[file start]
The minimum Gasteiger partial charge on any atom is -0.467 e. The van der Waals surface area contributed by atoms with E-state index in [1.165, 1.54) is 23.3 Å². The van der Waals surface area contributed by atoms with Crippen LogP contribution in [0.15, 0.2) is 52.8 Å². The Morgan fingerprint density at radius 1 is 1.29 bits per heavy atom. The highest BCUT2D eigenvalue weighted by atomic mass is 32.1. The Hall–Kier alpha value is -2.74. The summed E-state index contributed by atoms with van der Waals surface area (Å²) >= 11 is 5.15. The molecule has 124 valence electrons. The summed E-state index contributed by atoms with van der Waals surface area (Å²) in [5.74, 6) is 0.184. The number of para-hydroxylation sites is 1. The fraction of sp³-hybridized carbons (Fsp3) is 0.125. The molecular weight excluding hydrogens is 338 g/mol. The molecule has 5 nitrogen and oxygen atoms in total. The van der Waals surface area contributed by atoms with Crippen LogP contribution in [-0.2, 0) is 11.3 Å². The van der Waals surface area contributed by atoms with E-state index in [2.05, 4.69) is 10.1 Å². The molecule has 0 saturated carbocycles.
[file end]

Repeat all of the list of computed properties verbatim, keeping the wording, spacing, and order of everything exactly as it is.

The minimum Gasteiger partial charge on any atom is -0.467 e. The van der Waals surface area contributed by atoms with E-state index in [1.165, 1.54) is 23.3 Å². The van der Waals surface area contributed by atoms with Crippen LogP contribution in [0.15, 0.2) is 52.8 Å². The Morgan fingerprint density at radius 1 is 1.29 bits per heavy atom. The highest BCUT2D eigenvalue weighted by atomic mass is 32.1. The Hall–Kier alpha value is -2.74. The summed E-state index contributed by atoms with van der Waals surface area (Å²) >= 11 is 5.15. The molecule has 124 valence electrons. The summed E-state index contributed by atoms with van der Waals surface area (Å²) in [5.74, 6) is 0.184. The number of para-hydroxylation sites is 1. The fraction of sp³-hybridized carbons (Fsp3) is 0.125. The molecular weight excluding hydrogens is 338 g/mol. The molecule has 5 nitrogen and oxygen atoms in total. The van der Waals surface area contributed by atoms with Crippen LogP contribution in [-0.2, 0) is 11.3 Å². The van der Waals surface area contributed by atoms with E-state index in [2.05, 4.69) is 10.1 Å². The molecule has 0 saturated carbocycles.